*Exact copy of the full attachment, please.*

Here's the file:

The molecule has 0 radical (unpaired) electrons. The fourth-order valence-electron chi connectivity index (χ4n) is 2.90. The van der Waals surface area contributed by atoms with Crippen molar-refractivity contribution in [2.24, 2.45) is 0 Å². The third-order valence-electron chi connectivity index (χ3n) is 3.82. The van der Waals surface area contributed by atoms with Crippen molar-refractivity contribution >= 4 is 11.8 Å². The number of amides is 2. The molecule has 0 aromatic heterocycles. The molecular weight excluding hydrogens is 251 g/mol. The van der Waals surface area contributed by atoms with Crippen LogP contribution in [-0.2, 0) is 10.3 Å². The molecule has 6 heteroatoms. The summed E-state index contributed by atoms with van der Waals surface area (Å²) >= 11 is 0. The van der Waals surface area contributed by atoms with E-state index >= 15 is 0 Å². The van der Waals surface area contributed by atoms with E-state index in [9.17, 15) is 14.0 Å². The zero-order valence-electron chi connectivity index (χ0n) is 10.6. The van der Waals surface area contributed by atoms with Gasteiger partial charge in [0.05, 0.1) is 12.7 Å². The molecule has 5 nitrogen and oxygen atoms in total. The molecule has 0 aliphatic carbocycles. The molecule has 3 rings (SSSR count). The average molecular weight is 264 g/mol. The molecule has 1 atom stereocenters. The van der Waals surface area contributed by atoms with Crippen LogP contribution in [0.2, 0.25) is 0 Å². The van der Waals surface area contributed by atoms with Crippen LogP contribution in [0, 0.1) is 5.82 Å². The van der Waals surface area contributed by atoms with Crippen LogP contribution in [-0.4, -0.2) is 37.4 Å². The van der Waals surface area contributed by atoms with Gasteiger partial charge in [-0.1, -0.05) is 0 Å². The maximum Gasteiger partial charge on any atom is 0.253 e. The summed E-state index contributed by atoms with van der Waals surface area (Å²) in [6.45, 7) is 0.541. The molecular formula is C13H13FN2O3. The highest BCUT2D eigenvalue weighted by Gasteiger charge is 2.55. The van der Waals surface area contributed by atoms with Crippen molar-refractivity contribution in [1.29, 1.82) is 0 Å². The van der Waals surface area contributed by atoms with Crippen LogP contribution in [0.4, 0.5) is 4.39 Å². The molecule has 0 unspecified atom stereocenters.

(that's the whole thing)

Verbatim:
The molecule has 0 radical (unpaired) electrons. The fourth-order valence-electron chi connectivity index (χ4n) is 2.90. The van der Waals surface area contributed by atoms with Crippen molar-refractivity contribution in [2.24, 2.45) is 0 Å². The third-order valence-electron chi connectivity index (χ3n) is 3.82. The van der Waals surface area contributed by atoms with Crippen molar-refractivity contribution >= 4 is 11.8 Å². The number of amides is 2. The molecule has 0 aromatic heterocycles. The molecular weight excluding hydrogens is 251 g/mol. The van der Waals surface area contributed by atoms with Crippen LogP contribution in [-0.2, 0) is 10.3 Å². The molecule has 6 heteroatoms. The summed E-state index contributed by atoms with van der Waals surface area (Å²) >= 11 is 0. The van der Waals surface area contributed by atoms with E-state index >= 15 is 0 Å². The van der Waals surface area contributed by atoms with E-state index in [9.17, 15) is 14.0 Å². The zero-order valence-electron chi connectivity index (χ0n) is 10.6. The van der Waals surface area contributed by atoms with Gasteiger partial charge in [0.05, 0.1) is 12.7 Å². The molecule has 5 nitrogen and oxygen atoms in total. The molecule has 0 aliphatic carbocycles. The molecule has 3 rings (SSSR count). The average molecular weight is 264 g/mol. The molecule has 1 atom stereocenters. The van der Waals surface area contributed by atoms with Crippen LogP contribution in [0.2, 0.25) is 0 Å². The van der Waals surface area contributed by atoms with Crippen LogP contribution in [0, 0.1) is 5.82 Å². The van der Waals surface area contributed by atoms with Crippen LogP contribution in [-0.4, -0.2) is 37.4 Å². The van der Waals surface area contributed by atoms with Gasteiger partial charge in [-0.1, -0.05) is 0 Å². The maximum Gasteiger partial charge on any atom is 0.253 e. The summed E-state index contributed by atoms with van der Waals surface area (Å²) in [6.45, 7) is 0.541. The molecular formula is C13H13FN2O3. The highest BCUT2D eigenvalue weighted by Gasteiger charge is 2.55. The van der Waals surface area contributed by atoms with Crippen molar-refractivity contribution in [1.29, 1.82) is 0 Å². The van der Waals surface area contributed by atoms with Crippen LogP contribution in [0.4, 0.5) is 4.39 Å². The molecule has 0 unspecified atom stereocenters.